Premier Inc. shares individualized comparative opioid trend analytic reports with hundreds of hospitals to enable better management of care for patients who overdose
CHARLOTTE, N.C. -– A recent Premier Inc. (NASDAQ: PINC) analysis found that total care for patients who experienced an opioid overdose resulted in $1.94 billion in annual hospital costs across 647 healthcare facilities nationwide.
Premier®, a healthcare improvement company, found that these costs were concentrated among nearly 100,000 opioid overdose patients with nearly 430,000 total visits across emergency department (ED), inpatient and other care settings. Sixty-six percent of the patients were insured by public programs (33 percent Medicare and 33 percent Medicaid), 16 percent used a commercial payer, 14 percent were uninsured and 3 percent were covered under other programs, such as workers’ compensation.
Annual hospital care for overdose patients represents a significant portion of healthcare expenditures and can be detrimental to providers in regions with high addiction rates. For instance, by extrapolating the cost trends Premier identified in its analysis, the total added costs to the U.S. healthcare system are estimated to amount to $11.3 billion annually, or 1 percent of all hospital expenditures. If the payer mix remained constant, $7.4 billion of the expense would be borne by the federal Medicare and Medicaid programs.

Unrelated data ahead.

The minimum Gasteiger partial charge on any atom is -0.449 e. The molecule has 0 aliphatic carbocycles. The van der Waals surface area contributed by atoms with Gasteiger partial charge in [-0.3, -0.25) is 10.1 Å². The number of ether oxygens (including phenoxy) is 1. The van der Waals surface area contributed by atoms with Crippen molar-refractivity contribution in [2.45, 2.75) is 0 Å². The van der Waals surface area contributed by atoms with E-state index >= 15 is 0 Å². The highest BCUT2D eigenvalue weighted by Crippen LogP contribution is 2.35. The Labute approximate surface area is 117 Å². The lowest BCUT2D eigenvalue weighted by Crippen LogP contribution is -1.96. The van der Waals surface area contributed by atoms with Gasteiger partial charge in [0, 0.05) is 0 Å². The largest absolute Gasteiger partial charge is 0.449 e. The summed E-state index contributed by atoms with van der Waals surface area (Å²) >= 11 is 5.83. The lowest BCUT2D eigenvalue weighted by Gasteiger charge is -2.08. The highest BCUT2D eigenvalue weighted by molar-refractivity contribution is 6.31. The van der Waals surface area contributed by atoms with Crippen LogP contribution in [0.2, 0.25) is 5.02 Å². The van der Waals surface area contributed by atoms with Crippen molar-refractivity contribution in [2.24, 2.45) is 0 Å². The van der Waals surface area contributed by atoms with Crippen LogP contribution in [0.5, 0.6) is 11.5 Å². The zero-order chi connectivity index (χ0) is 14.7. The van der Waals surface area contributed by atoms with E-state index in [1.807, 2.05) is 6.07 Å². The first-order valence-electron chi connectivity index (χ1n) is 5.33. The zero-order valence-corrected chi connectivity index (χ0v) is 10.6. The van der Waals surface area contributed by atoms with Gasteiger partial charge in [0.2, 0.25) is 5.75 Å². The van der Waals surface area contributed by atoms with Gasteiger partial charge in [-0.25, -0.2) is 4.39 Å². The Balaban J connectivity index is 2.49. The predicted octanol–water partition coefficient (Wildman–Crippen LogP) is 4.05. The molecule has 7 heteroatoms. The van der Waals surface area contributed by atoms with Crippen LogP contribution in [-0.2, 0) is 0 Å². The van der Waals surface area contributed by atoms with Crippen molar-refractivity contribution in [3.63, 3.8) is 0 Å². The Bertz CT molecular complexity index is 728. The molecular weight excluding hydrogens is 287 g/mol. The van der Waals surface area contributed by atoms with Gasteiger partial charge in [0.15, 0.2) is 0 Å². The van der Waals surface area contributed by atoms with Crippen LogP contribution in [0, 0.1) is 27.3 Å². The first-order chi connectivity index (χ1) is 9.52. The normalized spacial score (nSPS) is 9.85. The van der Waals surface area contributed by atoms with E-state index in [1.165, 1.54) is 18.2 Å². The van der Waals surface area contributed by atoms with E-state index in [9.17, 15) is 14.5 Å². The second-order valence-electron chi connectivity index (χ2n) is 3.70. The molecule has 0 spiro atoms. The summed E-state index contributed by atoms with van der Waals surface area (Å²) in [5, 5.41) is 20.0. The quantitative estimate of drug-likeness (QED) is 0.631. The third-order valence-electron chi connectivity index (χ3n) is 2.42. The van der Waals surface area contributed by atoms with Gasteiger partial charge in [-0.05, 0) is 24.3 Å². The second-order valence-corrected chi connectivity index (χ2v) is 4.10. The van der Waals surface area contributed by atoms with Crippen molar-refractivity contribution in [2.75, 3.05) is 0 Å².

“Opioid addiction has been a public health problem for some time, but we’ve yet to show exactly how hospitals – the entities that treat most of these patients – are financially impacted,” said Roshni Ghosh, MD, MPH, Vice President and Chief Medical Information Officer, Premier. “This analysis shows that on top of losing family members and friends to this epidemic, it’s costing consumers and taxpayers, as well as hospitals. There is an urgent need to provide health systems and emergency caregivers with frontline solutions that they can use to stem the tide of opioid addiction in our communities.”
Leveraging the Premier Healthcare Database, Premier’s analysis of opioid overdose visits, patient progression, and usage and cost patterns was made available to members via individual hospital and system-level reports. These actionable reports are standardized to help health system leaders easily and quickly benchmark internal patterns, relative to opioid overdoses, to measure their performance based on industry trends and pinpoint opportunity areas. The Premier Healthcare Database leverages the PremierConnect® performance improvement platform, which houses data on 45 percent of U.S. patient discharges nationwide.